Nathaniel Popkin’s Philadelphia-set historical novel, The Lion and the Leopard, is a curious book. While it’s not an epistolary novel, it reads a bit like one, with separate sections narrated by different characters, each section headed by date and place. Some of the characters recur, like the famed American artist Charles Willson Peale. Others — most notably, Peale’s pet monkey — do not. Also included: a prostitute who seduces an accomplished painter; a woman who sells fruit at a street stall; Peale’s sons; and an artist who dies just as his career is taking off. There is also a writer, Caleb Cloud — the closest we get to a protagonist — through whose narration much of the book’s action is related.
That action takes place in the Philadelphia of the early 1800s, when the art establishment thrived at the Pennsylvania Academy of the Fine Arts (PAFA) and the city was flush with portraitists. Charles Willson Peale was the éminence grise of that scene, and his rather prickly persona–including a hefty dose of judgement directed at his sons–provides the novel with some of its fire. Peale’s sons, Raphaelle and Rembrandt, both struggle to define themselves outside of their father’s long shadow, but Raphaelle drinks and Rembrandt is tortured by his artistic mediocrity. Elsewhere, the devout Quaker Edward Hicks struggles to suppress his artistic urges but is unable to do so.
All of this would be interesting enough, but what moves the book forward is the journey taken by Caleb, Dixcy and Victor, three friends from Easton, Pa., who decide to try their luck in the big city. The three men represent a pattern of migration from that time, and Caleb’s breezy narrative swings along as casually as the trio’s rambling walk to Philadelphia.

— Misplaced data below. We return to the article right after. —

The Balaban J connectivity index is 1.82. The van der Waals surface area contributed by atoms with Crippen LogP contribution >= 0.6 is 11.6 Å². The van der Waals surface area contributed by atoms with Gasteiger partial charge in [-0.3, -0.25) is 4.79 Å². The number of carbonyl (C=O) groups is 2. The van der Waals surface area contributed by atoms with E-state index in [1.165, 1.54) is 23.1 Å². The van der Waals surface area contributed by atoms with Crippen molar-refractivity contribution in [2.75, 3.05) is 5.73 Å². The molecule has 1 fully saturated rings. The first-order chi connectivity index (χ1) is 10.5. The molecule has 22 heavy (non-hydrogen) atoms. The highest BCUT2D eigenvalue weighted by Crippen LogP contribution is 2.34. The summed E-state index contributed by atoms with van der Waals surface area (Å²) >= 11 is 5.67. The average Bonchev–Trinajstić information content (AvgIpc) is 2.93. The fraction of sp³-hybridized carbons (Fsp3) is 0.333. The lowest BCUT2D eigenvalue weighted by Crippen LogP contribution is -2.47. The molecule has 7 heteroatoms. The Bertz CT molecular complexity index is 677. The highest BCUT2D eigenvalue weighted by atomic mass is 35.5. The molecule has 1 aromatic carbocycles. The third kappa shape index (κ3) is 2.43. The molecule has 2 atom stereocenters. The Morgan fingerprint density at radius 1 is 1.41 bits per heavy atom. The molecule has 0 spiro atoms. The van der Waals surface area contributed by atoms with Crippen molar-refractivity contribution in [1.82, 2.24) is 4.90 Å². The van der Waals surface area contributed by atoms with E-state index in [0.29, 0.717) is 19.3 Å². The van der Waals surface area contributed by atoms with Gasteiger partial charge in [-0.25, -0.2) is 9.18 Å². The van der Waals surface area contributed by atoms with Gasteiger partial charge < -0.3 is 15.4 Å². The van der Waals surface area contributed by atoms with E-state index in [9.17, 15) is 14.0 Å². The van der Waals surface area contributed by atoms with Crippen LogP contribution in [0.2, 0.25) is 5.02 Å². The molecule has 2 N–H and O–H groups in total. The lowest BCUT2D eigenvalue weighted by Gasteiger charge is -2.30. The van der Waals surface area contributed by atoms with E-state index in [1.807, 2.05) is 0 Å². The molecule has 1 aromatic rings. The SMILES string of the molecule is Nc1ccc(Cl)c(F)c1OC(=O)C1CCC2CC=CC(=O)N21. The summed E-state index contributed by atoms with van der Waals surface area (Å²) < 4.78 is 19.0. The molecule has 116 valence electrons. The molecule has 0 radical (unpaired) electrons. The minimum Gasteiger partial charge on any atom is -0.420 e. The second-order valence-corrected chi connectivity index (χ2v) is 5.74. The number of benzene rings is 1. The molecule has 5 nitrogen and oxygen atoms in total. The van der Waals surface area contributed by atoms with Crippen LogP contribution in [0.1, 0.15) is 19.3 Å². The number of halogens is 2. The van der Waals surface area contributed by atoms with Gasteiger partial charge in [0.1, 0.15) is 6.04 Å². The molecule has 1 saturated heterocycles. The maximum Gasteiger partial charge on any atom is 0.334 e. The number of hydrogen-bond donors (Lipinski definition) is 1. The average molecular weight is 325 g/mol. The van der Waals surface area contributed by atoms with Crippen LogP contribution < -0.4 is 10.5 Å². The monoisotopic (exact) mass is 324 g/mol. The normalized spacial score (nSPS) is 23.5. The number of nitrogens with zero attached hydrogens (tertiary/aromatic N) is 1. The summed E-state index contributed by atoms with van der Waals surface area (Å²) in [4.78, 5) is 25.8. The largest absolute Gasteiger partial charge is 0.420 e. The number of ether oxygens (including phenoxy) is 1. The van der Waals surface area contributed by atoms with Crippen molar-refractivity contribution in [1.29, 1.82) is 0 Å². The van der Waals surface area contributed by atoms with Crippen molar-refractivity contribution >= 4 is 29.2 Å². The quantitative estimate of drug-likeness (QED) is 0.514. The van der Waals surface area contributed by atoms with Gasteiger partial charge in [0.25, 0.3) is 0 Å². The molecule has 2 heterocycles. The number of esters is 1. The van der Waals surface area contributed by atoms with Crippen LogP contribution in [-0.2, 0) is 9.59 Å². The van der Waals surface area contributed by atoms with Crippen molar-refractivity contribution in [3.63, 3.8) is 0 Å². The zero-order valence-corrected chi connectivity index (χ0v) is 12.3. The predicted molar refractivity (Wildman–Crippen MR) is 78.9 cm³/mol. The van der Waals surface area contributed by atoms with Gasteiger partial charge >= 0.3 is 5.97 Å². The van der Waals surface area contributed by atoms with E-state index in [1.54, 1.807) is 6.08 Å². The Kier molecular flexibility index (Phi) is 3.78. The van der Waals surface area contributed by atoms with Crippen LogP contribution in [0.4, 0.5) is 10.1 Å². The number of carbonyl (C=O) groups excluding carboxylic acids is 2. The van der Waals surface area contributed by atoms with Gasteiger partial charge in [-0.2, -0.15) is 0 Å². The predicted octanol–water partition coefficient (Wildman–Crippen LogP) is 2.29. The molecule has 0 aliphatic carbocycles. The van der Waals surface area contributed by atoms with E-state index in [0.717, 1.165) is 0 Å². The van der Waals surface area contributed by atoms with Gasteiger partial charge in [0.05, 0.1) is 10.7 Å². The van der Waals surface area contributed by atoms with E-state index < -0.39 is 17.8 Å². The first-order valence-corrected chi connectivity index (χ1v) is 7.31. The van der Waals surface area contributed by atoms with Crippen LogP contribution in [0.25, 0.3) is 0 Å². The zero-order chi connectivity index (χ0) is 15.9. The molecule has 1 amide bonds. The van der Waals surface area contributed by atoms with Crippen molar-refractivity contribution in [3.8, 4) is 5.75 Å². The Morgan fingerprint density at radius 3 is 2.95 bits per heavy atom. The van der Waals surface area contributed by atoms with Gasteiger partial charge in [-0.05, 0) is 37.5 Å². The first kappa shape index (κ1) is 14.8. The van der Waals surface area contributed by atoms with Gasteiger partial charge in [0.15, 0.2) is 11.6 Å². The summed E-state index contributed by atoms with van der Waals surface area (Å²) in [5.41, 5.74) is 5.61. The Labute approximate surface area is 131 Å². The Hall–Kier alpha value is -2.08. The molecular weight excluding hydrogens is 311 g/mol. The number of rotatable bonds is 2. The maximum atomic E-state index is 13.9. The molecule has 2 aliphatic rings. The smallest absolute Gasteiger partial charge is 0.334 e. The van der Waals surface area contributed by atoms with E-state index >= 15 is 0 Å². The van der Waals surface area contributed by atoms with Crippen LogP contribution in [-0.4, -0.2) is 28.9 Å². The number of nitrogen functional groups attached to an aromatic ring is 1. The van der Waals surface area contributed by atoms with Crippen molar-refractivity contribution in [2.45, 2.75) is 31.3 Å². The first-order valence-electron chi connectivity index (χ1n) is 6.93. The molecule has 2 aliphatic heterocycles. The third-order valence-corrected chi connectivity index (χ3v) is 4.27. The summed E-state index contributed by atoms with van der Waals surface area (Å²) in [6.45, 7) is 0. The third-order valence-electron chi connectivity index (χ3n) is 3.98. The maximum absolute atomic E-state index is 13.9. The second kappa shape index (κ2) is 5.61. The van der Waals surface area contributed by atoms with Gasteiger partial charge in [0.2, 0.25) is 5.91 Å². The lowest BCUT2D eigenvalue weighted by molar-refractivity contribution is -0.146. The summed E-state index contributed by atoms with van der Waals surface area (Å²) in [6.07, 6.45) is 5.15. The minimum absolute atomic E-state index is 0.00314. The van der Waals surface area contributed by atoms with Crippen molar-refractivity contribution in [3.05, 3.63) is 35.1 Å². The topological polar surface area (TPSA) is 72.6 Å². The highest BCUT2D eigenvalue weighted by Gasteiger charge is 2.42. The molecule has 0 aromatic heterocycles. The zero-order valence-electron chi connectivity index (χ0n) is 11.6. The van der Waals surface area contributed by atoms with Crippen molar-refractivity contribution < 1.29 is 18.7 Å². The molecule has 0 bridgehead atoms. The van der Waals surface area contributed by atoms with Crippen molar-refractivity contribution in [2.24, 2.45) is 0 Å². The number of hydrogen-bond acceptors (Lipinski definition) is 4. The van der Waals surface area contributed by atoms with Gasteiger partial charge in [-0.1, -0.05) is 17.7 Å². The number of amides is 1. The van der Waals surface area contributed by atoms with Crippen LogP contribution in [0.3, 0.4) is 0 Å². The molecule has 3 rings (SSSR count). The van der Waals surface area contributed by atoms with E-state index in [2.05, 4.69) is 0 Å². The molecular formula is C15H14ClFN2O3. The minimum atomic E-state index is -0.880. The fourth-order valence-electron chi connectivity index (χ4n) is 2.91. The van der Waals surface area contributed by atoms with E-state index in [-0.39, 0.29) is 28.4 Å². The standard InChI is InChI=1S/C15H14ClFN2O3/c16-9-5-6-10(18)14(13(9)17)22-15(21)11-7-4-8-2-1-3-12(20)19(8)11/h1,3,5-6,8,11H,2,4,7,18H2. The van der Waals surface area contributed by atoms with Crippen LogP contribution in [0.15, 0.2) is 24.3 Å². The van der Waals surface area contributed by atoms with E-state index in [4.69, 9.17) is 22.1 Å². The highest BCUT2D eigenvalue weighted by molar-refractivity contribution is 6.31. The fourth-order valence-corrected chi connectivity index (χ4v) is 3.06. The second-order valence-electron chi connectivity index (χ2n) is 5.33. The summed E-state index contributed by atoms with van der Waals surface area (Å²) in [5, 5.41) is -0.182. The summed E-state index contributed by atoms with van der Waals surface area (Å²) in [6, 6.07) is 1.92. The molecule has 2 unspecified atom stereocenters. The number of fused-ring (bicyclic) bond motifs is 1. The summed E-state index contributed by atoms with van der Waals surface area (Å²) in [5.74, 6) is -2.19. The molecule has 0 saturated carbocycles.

Along the way they meet John Lewis Krimmel, an artist of singular talent and vision whose point of view will challenge Peale’s dominance and send ripples of rebellion through the Philadelphia art scene. In real life, Krimmel died young and remains underappreciated as a genre painter, so it’s admirable that Popkin chose Krimmel as the fulcrum around whom so much of the plot revolves. (Keats gets plenty of play in the book, and you can’t help noting the parallel — and the divergence: two artists who died young, one now celebrated and canonized, the other obscure and unknown outside of artistic circles.)
The book might sound rather heady, and it is. But for those interested in Philadelphia history, it’s also a lot of fun. There’s much detail about Philadelphia in the early 19th century, from street life and tavern culture to bookstores and observations like this one:
One thing you can say about Philadelphians, no matter the brightly colored parasols or the gilded vis-à-vis or the handfuls of private little societies (in Dr. Franklin’s Philadelphia it was said there was a club for every seven citizens and a separate religious denomination for every two): they like to talk, preferably in the middle of the street, and certainly in high voice (and sometimes with fists). And I don’t mean the bruyante cris of the street peddlers, but the penchant — in the Quaker City, no less — for revealing what’s on one’s mind. Oh, this tedious place! Everyone has an opinion.
Popkin is a longtime resident of Philadelphia. You can’t help but think he’s having a little fun here.
Also fun: The book is an artistic name-dropping delight. Historical figures in addition to Charles Wilson Peale and Krimmel who come to life through first-person narrated sections include Charles Bird King, Joseph Bonaparte, Raphaelle Peale, and Rembrandt Peale.
All these artists and art world figures have works on display at PAFA, which makes it the perfect venue for tonight’s Lion and Leopard book launch. Get there early for a special event: Popkin’s gallery tour of the paintings featured in the book.
Currently co-editor of Hidden City Daily, Popkin is also senior writer of the documentary series “Philadelphia: The Great Experiment” is the author of Song of the City: An Intimate History of the American Urban Landscape and The Possible City. In other words, he knows his stuff. Tonight’s launch party should be edifying for everyone, but especially delightful for Philly history junkies, city boosters, and art lovers.